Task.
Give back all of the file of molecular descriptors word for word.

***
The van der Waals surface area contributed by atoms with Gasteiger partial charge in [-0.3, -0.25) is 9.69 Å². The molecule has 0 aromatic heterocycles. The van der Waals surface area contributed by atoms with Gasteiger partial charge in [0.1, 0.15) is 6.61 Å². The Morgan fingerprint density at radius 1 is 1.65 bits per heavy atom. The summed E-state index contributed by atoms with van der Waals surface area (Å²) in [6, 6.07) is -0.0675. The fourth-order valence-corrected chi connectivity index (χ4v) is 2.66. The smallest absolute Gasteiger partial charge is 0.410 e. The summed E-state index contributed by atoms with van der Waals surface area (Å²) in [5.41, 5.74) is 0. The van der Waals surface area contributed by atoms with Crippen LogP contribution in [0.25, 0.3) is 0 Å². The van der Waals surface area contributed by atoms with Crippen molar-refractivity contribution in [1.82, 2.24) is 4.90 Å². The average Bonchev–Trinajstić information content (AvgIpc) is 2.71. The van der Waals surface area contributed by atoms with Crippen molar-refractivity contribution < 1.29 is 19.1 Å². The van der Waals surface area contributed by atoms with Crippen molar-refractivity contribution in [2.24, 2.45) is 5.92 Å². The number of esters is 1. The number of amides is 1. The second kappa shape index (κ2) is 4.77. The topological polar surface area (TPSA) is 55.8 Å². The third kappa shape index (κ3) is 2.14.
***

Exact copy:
The van der Waals surface area contributed by atoms with Gasteiger partial charge in [-0.3, -0.25) is 9.69 Å². The molecule has 0 aromatic heterocycles. The van der Waals surface area contributed by atoms with Gasteiger partial charge in [0.1, 0.15) is 6.61 Å². The Morgan fingerprint density at radius 1 is 1.65 bits per heavy atom. The summed E-state index contributed by atoms with van der Waals surface area (Å²) in [6, 6.07) is -0.0675. The fourth-order valence-corrected chi connectivity index (χ4v) is 2.66. The smallest absolute Gasteiger partial charge is 0.410 e. The summed E-state index contributed by atoms with van der Waals surface area (Å²) in [5.41, 5.74) is 0. The van der Waals surface area contributed by atoms with Crippen LogP contribution in [0.25, 0.3) is 0 Å². The van der Waals surface area contributed by atoms with Crippen molar-refractivity contribution in [1.82, 2.24) is 4.90 Å². The average Bonchev–Trinajstić information content (AvgIpc) is 2.71. The van der Waals surface area contributed by atoms with Crippen molar-refractivity contribution < 1.29 is 19.1 Å². The van der Waals surface area contributed by atoms with Crippen molar-refractivity contribution in [2.24, 2.45) is 5.92 Å². The number of esters is 1. The number of amides is 1. The second kappa shape index (κ2) is 4.77. The topological polar surface area (TPSA) is 55.8 Å². The third kappa shape index (κ3) is 2.14.